In the country that I live in we have had a below average rainfall, and now summer has hit in a big way – much sooner than we wanted or expected. Outside our temperature gauge hit 37 degrees celsius 98.6 F the other day in spring and this is not considered unusual, it is part of the pattern of our seasons. With these types of temperatures so soon in spring many farmers are watching their crops ripen and set seed early so many will start to harvest. It will be a tough year for farmers in the south-east of South Australia with many harvesting early and many de-stocking to reduce food load on finances.

For the croppers they are cutting crops such as canola, wheat, barley and others early due to low sub soil moisture and no back up rains. They will be expecting the livestock people to buy the hay bales. They will all be wanting a good price for their hay but in times like this where most of them will be doing it I suspect the prices won’t be there, but we’ll see.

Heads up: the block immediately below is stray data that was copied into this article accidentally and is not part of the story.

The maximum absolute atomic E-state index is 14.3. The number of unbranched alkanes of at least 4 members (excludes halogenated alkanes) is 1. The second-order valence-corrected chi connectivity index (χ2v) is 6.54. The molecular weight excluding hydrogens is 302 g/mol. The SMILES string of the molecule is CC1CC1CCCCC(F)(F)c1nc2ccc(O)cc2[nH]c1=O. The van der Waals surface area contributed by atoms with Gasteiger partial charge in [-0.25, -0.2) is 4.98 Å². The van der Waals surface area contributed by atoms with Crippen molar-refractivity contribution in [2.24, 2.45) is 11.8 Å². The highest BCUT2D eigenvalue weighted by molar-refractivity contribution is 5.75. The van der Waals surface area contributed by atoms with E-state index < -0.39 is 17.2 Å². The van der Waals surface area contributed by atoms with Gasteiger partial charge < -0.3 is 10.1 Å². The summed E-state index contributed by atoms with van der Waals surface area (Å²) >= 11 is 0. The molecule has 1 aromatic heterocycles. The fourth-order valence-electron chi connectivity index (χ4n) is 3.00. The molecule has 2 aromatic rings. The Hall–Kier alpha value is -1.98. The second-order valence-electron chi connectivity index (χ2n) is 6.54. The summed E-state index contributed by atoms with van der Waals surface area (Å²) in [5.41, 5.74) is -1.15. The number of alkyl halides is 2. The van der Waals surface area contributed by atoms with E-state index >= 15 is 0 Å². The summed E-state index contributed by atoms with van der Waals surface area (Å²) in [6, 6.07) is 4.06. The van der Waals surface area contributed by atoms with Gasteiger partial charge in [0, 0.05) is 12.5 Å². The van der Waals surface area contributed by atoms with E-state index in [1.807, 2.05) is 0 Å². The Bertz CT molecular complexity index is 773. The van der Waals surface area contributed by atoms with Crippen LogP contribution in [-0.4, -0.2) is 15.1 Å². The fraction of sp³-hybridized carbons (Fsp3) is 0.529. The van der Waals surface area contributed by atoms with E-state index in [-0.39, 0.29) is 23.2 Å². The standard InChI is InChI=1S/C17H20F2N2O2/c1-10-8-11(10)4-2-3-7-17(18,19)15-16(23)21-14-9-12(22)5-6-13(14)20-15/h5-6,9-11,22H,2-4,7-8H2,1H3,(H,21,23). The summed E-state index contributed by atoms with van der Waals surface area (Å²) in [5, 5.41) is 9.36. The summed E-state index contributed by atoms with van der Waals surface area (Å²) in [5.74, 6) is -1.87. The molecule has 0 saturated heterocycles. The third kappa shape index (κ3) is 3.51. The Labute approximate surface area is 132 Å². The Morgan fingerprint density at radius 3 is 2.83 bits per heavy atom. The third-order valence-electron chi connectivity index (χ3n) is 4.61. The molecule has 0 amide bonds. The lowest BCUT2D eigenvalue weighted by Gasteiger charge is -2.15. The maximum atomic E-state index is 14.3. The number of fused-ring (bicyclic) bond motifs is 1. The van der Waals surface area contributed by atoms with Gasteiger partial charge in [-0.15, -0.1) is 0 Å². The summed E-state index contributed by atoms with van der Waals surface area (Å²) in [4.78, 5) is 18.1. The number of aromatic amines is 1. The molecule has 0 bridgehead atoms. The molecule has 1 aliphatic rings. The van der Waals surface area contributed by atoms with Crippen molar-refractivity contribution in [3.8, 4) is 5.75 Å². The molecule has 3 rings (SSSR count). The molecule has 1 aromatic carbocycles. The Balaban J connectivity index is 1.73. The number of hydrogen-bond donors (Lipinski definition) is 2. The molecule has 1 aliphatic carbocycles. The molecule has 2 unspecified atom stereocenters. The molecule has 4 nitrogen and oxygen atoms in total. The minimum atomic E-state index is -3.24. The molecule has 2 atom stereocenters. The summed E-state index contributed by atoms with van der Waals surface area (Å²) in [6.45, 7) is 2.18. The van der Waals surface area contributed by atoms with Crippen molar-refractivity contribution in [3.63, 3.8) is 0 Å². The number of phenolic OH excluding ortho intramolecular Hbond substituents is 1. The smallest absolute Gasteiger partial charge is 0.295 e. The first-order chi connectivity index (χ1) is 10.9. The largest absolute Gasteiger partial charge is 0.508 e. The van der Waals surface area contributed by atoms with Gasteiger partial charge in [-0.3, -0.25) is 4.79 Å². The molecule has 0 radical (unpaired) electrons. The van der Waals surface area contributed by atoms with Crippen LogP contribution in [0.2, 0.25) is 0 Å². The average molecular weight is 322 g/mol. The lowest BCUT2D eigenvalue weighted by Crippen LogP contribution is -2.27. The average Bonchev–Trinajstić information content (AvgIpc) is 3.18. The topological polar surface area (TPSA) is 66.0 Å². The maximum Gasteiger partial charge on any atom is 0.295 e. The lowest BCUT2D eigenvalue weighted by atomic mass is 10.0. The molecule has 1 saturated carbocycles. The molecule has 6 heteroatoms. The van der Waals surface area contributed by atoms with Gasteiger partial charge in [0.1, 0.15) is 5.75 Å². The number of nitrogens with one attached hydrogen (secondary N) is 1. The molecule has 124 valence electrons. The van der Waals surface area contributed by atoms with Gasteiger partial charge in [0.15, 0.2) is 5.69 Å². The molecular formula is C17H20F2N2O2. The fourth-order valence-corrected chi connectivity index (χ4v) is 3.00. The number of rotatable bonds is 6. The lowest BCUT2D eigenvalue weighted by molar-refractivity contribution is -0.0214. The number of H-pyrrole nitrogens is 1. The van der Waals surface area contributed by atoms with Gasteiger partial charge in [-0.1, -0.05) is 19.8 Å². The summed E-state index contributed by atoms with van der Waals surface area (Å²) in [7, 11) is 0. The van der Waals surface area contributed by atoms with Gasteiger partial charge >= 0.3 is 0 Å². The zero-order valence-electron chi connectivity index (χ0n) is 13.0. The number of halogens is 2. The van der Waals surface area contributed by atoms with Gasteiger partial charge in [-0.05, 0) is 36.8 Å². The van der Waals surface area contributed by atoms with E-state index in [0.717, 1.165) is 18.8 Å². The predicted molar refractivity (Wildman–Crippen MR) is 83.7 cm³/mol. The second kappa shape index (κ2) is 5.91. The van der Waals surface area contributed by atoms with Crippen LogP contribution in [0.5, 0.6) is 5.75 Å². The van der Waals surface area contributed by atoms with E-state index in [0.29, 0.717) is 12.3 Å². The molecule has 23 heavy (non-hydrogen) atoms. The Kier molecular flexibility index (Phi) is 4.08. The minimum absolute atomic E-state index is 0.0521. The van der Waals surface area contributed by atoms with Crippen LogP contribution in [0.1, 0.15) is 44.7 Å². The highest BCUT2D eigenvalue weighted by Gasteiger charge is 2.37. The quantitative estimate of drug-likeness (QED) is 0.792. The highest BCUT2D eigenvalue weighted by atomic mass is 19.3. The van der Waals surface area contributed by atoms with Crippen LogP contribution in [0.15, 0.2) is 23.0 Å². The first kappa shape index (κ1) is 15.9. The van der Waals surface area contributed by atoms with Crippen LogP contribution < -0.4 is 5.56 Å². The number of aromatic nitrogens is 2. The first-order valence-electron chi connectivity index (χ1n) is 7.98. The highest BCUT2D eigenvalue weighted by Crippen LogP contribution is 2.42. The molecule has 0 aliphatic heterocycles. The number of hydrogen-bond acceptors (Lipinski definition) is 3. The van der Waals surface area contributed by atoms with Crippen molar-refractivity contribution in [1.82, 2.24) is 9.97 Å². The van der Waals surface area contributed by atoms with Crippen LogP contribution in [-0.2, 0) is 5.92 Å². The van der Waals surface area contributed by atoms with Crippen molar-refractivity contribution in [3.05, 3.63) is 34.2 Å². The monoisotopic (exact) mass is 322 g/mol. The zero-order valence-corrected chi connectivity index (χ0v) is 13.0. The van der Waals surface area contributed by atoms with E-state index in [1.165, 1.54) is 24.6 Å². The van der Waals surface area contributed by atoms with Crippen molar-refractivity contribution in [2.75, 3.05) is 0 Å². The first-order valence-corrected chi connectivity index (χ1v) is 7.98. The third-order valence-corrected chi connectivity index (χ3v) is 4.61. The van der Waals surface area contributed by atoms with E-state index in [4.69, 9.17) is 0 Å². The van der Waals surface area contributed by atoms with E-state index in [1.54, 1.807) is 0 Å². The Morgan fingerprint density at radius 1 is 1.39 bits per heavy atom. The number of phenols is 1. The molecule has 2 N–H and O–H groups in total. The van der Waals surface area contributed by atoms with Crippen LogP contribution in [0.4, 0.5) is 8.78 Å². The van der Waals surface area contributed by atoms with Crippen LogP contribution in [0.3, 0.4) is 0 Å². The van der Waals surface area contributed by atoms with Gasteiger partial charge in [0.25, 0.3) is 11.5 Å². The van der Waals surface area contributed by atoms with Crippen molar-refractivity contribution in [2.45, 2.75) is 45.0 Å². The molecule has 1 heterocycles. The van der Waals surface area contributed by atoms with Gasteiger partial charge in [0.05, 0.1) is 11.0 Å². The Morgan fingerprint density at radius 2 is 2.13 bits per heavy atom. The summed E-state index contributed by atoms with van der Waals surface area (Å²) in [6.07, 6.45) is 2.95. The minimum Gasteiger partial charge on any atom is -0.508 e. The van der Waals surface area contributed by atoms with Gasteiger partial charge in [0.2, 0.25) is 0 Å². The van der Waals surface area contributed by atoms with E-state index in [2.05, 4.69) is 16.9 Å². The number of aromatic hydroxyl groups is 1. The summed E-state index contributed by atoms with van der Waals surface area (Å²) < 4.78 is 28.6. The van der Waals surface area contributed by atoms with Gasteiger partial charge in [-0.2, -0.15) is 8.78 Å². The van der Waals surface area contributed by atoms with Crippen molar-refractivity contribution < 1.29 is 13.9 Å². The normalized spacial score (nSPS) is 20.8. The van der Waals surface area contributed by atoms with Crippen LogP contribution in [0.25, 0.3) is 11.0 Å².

There are many things people do when they come into summer – most women shave their legs which they have left over winter as they were either wearing stockings or trousers to hide them and many people look to the perfect spray tan to start wearing summer clothing without looking like the lighthouse beacon with lily-white legs. In the country not only do women think and do these things they also have to work off farm for income and on farm as unpaid labour, the extra pair of hands to help when it’s easier to do the job ‘now’ rather than wait for paid employees. I know many a wife who help at shearing time in the shed as a general roustabouts whilst running and maintaining everyday issues of family, school, business and even continue their part-time careers during this busy time.